Céline Condorelli, installation view of “After Work,” 2022. Photo: Sally Jubb, Courtesy the artist and Talbot Rice Gallery, University of Edinburgh

Céline Condorelli


Talbot Rice Gallery, University of Edinburgh

London-based Céline Condorelli is interested in architectural space and our physical and ideological relationship to it. In her restless, probing survey show, “After Work” (on view through October 1, 2022), she evokes work and leisure, the social, and the political through sculptural installations, films, and print works that embed themselves across two floors of galleries. This approach makes a virtue out of awkwardly configured mix of disparate spaces at Talbot Rice—from a large white cube to a former natural history museum—taking the viewer from light to dark, open to enclosed, large-scale to small.

Before becoming an artist, Condorelli studied architecture. Here, she draws on the work of several Modernist architects, including the postwar playgrounds of Aldo van Eyck in Amsterdam and Lina Bo Bardi’s buildings in Brazil. Bo Bardi’s aesthetic informs Condorelli’s scene-setting installation in the first gallery—a high-ceilinged white cube flooded with natural light from the usually blocked-out skylights that the artist uncovered. Prologue (2022) brings together various elements to create a kind of inside/outside urban garden, calling to mind street cafés, sandboxes in children’s play areas, and specifically Bo Bardi’s architecture in Salvador de Bahia.

The space is dominated by a large kidney-shaped planter, edged in corrugated steel and filled with small stones. Tropical-looking philodendron plants are supported by pink steel tube sculptures, while the striped fabric sun awnings that provide shade are anchored with shiny limestone blocks that double as seating. The wall text—an essential tool for fully appreciating Condorelli’s thinking and intentions—tells us that she is referencing Kyoto rock gardens and the materials used by Bo Bardi. Wall drawings, prints, architectural maquettes, and brightly colored spinning tops (models for possible playground carousels) are arranged around the edges of the space. More Permanent than Snow (2019), a series of delicately beautiful sand-colored models of Aldo van Eyck’s 1950s playground designs, occupies a large window ledge. Despite their historic nature, these exquisite abstract forms seem futuristic and hopeful—an embodiment of the importance of childhood play in the midst of the adult world.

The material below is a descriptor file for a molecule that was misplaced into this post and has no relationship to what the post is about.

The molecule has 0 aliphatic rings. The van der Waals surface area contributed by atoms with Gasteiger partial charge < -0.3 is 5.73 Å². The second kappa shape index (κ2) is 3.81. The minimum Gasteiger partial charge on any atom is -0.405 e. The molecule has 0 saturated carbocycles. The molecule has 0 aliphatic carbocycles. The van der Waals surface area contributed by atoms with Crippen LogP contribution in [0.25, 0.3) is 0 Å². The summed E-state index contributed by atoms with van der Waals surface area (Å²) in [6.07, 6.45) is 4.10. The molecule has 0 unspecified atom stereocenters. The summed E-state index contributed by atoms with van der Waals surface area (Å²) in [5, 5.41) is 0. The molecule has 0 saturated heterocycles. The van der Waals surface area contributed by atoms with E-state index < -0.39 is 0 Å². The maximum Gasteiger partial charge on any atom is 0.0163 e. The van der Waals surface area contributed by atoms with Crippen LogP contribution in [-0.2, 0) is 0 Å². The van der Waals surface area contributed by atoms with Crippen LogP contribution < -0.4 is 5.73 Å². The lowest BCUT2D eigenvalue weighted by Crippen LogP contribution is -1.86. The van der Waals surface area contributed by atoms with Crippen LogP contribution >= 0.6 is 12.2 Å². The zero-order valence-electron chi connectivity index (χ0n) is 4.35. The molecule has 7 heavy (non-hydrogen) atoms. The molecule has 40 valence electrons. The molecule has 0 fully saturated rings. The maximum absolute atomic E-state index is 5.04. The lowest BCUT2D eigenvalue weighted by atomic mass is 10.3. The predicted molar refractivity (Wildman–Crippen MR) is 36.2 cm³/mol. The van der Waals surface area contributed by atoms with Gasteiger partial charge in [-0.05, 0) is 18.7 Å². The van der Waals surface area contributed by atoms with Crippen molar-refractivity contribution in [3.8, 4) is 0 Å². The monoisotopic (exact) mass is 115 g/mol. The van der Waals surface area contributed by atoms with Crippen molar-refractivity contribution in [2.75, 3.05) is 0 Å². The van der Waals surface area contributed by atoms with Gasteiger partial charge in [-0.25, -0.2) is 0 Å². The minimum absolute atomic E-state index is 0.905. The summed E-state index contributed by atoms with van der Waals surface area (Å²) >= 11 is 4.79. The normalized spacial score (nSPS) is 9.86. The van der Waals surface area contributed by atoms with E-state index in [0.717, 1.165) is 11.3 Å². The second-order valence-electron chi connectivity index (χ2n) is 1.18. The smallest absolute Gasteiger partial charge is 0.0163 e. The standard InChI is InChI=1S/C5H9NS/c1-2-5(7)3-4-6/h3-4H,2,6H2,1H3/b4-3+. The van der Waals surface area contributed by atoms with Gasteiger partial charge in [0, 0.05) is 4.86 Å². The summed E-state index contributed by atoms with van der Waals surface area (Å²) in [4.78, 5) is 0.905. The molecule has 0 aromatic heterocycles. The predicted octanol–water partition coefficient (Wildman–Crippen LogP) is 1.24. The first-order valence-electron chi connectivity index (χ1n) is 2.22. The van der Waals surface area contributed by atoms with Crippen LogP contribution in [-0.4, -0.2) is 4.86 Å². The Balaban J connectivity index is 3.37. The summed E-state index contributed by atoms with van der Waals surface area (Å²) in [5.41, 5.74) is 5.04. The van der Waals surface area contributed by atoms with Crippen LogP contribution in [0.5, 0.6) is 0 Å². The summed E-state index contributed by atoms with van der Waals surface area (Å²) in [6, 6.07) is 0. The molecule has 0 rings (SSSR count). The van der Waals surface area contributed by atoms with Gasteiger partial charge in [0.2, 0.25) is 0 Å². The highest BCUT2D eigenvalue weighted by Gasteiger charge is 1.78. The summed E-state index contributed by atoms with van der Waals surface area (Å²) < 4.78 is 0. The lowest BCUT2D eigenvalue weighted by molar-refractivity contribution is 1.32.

The notion of play and an exploration of the social spaces given over to it thread through the exhibition. In a dark upstairs space, the film installation After Work (2021), from which the exhibition takes its title, poetically documents the labor involved in the production of a playground designed by Condorelli for the Elmington Estate in Camberwell, South London. We’re invited to view the film, a collaboration with Ben Rivers and the writer and artist Jay Bernard, by looking through Spatial Composition 13 (2021), a painted steel and fabric sculpture that recalls Condorelli’s multicolored climbing structures and the do-nothing relaxation associated with deck chairs and beach loungers.

The show’s final, dimly lit section, installed in the Georgian-style natural history museum, provides a marked shift in form and tone, and it includes works by other contemporary artists such as Isa Genzken and Grace Ndiritu. The mezzanine overlooking the central hall features a fascinating collection of Condorelli’s research materials installed in vitrines; the main space houses a multimedia installation, Thinking through Skin (2021–22), which takes as its point of reference, not Modernist architecture, but cephalopods and how these shape-shifting animals perceive their surroundings. Again, there’s a sense of play, of bodily navigation through a busy, visually stimulating environment. In “After Work,” Condorelli, acting as guide and interrogator, highlights the possibilities and realities of our relationship with architectural spaces—and ultimately the worlds of both work and play.